What Multiple To Use In Valuing A Private Business

“What is the value of my business?” “What is the right multiplier to use?” – these are questions we hear time and time again from anxious business owners trying to determine what to expect when selling their business in New York or any city,” says Achim Neumann, President, A Neumann & Associates, LLC, a New Jersey based Mergers & Acquisitions advisory firm  “however, short of putting the business up for sale, there are various alternate means to establish a value for a business.”

The total Fair Market Value (FMV) of a business is sum of a company’s market value inclusive of its debts, minus any cash and cash equivalents. There are multiple methods of calculating the FMV, however, never relying on just one single ‘multiplier’. Rather, most professionals use a weighted approach to valuing a company, by applying methods of asset valuation, income-based approaches, and market comparisons. By applying 5 to 7 different valuation methods, weighting them properly with a cross check against expected returns for an investor, a qualified business valuation in New Jersey expert will certainly be able to predict the FMV fairly accurately.

In establishing a value, factors like customer or vendor concentration, company and industry growth rates, profit margins, size of the company and strength of the management team come into play. Such factors are typically captured in an interview with the business owner and are then assessed individually and considered in totality when determining the evaluating factors.

For example, a company’s customer concentration with a single customer representing more than 50% of the company’s business, dictates a different deal structure than a more commonly distributed customer revenue. Alternatively, companies with little customer concentration operating in attractive growth markets such as medical, or utilizing unique processes or materials, typically can demand higher than average valuations.  

It is common practice to utilize the most recent trailing twelve to thirty-six months in calculating the FMV, with some weight also given to future projections. Good business valuation in Connecticut firms typically consider a 7 year time frame – the past three years, the current year and three years into the future. For example, if the company has experienced a temporary decline in cash flow due to a customer loss, an average over such time span may be more appropriate to use. Reviewing such time span, also allows to detect growth or decline trends.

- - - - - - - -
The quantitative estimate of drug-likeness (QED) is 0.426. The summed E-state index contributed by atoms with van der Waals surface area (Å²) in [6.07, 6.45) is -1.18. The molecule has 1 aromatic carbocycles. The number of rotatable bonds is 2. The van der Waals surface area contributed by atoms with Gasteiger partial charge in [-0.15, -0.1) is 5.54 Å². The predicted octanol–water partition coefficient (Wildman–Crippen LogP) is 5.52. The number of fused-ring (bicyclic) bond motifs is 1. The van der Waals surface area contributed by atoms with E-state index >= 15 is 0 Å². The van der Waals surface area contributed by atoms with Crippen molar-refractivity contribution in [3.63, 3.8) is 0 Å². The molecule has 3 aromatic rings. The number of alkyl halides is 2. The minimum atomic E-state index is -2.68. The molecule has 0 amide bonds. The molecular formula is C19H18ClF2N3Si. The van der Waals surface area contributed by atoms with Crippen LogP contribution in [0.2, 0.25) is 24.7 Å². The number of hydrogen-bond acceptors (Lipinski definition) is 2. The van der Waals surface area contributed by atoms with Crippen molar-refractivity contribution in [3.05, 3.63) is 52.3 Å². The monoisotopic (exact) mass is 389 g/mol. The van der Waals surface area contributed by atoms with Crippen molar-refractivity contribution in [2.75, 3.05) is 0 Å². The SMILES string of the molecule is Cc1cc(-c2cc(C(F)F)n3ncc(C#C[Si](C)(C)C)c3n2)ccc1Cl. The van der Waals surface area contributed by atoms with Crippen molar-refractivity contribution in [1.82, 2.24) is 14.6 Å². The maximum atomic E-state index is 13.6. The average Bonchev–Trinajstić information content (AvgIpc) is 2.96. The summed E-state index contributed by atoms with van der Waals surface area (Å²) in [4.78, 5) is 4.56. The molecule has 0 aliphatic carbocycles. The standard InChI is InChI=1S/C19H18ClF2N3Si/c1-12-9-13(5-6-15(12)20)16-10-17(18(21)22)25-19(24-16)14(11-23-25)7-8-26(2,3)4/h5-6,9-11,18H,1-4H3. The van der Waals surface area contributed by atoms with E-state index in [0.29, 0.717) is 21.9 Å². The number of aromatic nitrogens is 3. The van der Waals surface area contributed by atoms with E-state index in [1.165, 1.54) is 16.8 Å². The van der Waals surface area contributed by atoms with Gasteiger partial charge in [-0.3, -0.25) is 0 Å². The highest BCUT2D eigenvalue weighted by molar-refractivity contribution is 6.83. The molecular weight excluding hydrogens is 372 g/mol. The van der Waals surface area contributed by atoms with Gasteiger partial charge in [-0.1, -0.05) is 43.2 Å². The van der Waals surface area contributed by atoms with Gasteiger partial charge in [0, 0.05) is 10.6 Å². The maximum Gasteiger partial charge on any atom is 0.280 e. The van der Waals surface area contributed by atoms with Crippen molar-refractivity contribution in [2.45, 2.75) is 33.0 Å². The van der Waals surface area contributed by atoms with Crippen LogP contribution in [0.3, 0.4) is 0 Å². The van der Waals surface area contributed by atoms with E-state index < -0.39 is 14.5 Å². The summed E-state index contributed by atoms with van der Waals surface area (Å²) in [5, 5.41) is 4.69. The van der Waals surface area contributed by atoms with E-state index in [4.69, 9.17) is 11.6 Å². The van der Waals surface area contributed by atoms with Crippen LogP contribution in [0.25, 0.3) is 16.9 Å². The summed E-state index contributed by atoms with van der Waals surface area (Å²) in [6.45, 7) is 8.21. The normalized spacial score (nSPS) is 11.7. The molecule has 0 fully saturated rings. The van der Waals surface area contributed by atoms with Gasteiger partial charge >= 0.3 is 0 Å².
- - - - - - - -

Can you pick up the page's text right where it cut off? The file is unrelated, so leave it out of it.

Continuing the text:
Additionally, it is common to normalize cash flows to adjust for non-recurring revenues and expenses (e.g., litigation expenses, professional fees, etc.), non-business/personal-related expenses (e.g., owner’s car leases, payments to non-working family members, country club fees etc.), non-market facility lease rates and/or owner compensation above or below fair market value.

However, adjustments typically not accepted by investors are ineffective marketing campaigns, R&D expenses due to failed product launches or bonuses paid annually but considered “discretionary.”

Finally, it is important to note the difference between Fair Market Value and Shareholder Value with the shareholder value defined as the FMV plus cash and cash equivalents minus third party debt (e.g. bank debt and capital leases).

In sum, applying a single multiplier is never a good approach, and will easily lead to an incorrect valuation approach. Accredited business valuation firms are fully aware of such, and thus, always use a multiple, weighted valuation approach.

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About A Neumann & Associates, LLC

A Neumann & Associates, LLC is a professional mergers & acquisitions and business broker firm having assisted business owners and buyers in the business valuation and business transfer process through its affiliations for the past 30 years. With an A+ Better Business Bureau rating, the company has senior trusted professionals with a deep knowledge base in multiple field offices along the East Coast and has performed hundreds of business valuations in its history. The firm’s competitive transaction fees are based on successfully completing transactions.


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